After sealing the $12-billion jumbo deal to buy Anglo-Dutch steel-maker Corus, Tata group chairman Ratan Tata is set to pull off another surprise by flying a fighter jet at the Aero India Show in Bangalore from February 7-11.
The 69-year-old trained pilot will fly Lockheed Martin's F-16 multi-role combat aircraft during the show that the Bethesda, Maryland-based defence and aerospace major will feature. It proposes to sell 126 of them to the Indian Air Force.
"Lockheed Martin officials are handling this matter. The finer details of when, where and what is being finalised," a Tata official said, confirming the proposed sortie on an F-16 by the group's chairperson who enjoys flying.
"I don't get much spare time, but what little spare time I have is spent flying. I am a trained pilot for both planes and helicopters," Tata has been quoted as saying in an interview posted on the group's Web site.
But that was some six years ago when the pace of activities at Tata Sons was not in the same velocity as today and the "shy architect from Cornell", as Tata is sometimes referred to, enjoyed flying the much-slower choppers more.
"If I got a chance to fly the F-18, I'd seriously consider it," said Tata in another interview a few years later. He also had a "terrific" experience when he travelled at supersonic speeds on Dassault's Mirage jet from France to the US.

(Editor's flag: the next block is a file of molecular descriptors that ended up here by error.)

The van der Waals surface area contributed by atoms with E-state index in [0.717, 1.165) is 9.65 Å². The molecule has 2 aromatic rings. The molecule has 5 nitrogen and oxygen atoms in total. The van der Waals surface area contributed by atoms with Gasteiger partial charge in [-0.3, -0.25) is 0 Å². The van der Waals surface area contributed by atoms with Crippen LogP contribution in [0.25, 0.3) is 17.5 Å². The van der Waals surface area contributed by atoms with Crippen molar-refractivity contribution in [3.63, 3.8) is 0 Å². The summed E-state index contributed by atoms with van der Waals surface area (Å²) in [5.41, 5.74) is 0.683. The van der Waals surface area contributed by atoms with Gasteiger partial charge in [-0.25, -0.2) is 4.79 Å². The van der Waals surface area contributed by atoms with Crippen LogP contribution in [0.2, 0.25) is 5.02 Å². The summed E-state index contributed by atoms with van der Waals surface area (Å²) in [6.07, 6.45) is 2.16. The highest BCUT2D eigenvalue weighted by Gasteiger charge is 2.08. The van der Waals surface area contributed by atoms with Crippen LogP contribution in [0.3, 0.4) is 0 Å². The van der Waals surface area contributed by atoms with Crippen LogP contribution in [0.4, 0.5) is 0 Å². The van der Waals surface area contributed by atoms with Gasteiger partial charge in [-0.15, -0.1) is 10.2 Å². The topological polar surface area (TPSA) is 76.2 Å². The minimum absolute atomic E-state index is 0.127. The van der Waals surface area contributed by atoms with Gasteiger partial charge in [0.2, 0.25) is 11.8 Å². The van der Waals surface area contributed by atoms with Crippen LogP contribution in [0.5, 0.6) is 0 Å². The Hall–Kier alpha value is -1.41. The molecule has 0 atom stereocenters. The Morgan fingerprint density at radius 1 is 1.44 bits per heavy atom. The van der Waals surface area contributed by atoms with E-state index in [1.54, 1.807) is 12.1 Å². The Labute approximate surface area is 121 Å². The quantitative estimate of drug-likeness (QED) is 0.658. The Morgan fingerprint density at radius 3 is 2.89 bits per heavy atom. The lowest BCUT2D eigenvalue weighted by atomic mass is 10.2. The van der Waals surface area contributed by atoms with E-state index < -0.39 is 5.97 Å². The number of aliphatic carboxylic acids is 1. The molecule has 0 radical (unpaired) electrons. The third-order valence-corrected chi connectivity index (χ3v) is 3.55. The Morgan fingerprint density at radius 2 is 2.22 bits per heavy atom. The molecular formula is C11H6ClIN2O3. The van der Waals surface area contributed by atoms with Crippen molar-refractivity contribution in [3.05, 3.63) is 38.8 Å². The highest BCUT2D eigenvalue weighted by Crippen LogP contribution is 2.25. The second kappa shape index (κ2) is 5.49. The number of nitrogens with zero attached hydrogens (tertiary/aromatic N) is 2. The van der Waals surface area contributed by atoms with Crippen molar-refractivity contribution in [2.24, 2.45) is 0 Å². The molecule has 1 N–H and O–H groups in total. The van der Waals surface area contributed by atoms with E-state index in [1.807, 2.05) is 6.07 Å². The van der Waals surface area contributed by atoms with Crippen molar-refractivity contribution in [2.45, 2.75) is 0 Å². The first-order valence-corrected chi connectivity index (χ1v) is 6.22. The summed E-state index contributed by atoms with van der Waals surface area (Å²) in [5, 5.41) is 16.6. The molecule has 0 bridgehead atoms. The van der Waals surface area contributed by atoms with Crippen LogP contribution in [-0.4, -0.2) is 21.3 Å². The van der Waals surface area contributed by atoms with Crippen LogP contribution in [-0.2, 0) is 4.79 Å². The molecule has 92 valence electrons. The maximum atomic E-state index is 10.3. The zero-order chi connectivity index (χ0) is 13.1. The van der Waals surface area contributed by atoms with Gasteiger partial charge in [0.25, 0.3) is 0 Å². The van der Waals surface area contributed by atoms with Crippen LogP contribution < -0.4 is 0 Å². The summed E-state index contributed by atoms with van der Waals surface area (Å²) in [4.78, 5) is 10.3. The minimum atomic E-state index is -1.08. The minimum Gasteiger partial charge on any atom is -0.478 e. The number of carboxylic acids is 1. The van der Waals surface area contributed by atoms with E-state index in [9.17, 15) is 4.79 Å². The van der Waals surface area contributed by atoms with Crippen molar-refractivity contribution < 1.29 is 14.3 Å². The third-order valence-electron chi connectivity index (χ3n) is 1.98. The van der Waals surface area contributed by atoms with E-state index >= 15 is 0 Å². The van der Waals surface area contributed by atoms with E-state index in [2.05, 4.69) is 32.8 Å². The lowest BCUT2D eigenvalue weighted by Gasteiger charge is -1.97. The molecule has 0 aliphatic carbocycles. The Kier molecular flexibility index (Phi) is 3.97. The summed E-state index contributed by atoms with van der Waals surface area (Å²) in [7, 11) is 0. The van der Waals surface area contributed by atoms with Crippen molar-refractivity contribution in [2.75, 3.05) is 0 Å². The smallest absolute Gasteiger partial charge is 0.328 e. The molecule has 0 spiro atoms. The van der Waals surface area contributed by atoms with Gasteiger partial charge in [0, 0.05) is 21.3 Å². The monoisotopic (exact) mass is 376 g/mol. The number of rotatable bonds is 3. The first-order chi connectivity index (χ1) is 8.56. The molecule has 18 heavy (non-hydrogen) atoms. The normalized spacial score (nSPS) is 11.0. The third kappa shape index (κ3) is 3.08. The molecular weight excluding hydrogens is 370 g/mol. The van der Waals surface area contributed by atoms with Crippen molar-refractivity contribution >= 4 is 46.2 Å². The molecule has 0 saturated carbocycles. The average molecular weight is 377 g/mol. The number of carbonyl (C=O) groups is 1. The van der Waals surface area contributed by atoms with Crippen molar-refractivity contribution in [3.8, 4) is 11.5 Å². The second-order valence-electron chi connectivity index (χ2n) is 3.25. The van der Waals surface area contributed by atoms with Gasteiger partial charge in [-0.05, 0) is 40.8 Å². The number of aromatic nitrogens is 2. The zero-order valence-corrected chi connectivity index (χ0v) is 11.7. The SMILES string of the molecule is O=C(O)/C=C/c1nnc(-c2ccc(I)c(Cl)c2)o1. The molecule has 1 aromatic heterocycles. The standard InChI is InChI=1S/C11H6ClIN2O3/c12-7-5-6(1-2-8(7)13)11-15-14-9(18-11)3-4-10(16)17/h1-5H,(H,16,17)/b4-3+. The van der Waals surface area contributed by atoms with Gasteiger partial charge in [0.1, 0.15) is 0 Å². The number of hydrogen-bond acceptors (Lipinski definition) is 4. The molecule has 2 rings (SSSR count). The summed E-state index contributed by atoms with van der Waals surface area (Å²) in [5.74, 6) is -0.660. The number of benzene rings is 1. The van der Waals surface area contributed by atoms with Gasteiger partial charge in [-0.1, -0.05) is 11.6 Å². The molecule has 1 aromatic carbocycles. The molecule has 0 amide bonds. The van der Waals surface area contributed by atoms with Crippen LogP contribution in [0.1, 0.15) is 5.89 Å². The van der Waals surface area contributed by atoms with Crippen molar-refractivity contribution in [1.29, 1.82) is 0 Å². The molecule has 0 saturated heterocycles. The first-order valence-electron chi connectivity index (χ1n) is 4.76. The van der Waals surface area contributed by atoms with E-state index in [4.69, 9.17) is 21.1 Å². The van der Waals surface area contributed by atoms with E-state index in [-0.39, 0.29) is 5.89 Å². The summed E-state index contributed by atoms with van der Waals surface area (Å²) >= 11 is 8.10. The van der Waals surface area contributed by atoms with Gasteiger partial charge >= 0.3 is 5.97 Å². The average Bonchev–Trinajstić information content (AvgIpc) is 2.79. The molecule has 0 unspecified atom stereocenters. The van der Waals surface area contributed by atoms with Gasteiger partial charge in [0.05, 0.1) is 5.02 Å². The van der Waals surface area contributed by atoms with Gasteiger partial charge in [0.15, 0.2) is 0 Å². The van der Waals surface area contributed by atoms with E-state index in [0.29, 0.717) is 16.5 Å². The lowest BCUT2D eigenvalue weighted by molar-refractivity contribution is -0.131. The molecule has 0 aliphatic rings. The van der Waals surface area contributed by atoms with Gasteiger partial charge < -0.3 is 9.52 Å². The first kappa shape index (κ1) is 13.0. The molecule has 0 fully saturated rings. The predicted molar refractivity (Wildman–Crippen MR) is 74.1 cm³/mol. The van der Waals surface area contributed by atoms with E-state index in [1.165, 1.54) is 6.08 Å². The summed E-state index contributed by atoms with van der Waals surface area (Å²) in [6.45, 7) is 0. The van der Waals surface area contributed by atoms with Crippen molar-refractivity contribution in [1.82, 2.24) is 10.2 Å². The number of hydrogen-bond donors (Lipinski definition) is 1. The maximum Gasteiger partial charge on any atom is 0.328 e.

And that chance will come this week when Tata, who made his first solo flight at the age of 17, enters the cockpit of an F-16.
According to defence industry sources, Lockheed Martin has also been in talks with the Tatas and the state-run Hindustan Aeronautics to outsource components manufacture for the aircraft.
The other aircraft to be showcased by the $38-billion US company at the Aero India Show would be the C-130J Super Hercules, the P-3 Orion maritime patrol aircraft and the MH-60R maritime-dominance helicopter.
Also featured will be the Patriot PAC-3 missile defence system, the ship-mounted Littoral Combat Solution (LCS) system, and the MK-41 vertical launching system (VLS) for firing missiles at sea, officials said.
The company's focus, however, is clearly on the F-16 as it eyes a soon-to-be-floated tender for 126 multi role combat aircraft (MRCA) to replace its ageing fleet of Russian-built MiG-21 jets.
The IAF had in 2004 sent out a Request for Information (RFI) for four jets - the F-16, the Russian MiG-29M/M2, the French Mirage 2000-5, and the Swedish JAS-39 Grippen.
In addition, manufacturers of the US F-18, the French Rafaele and the four-nation European Typhoon have also sent in their offers.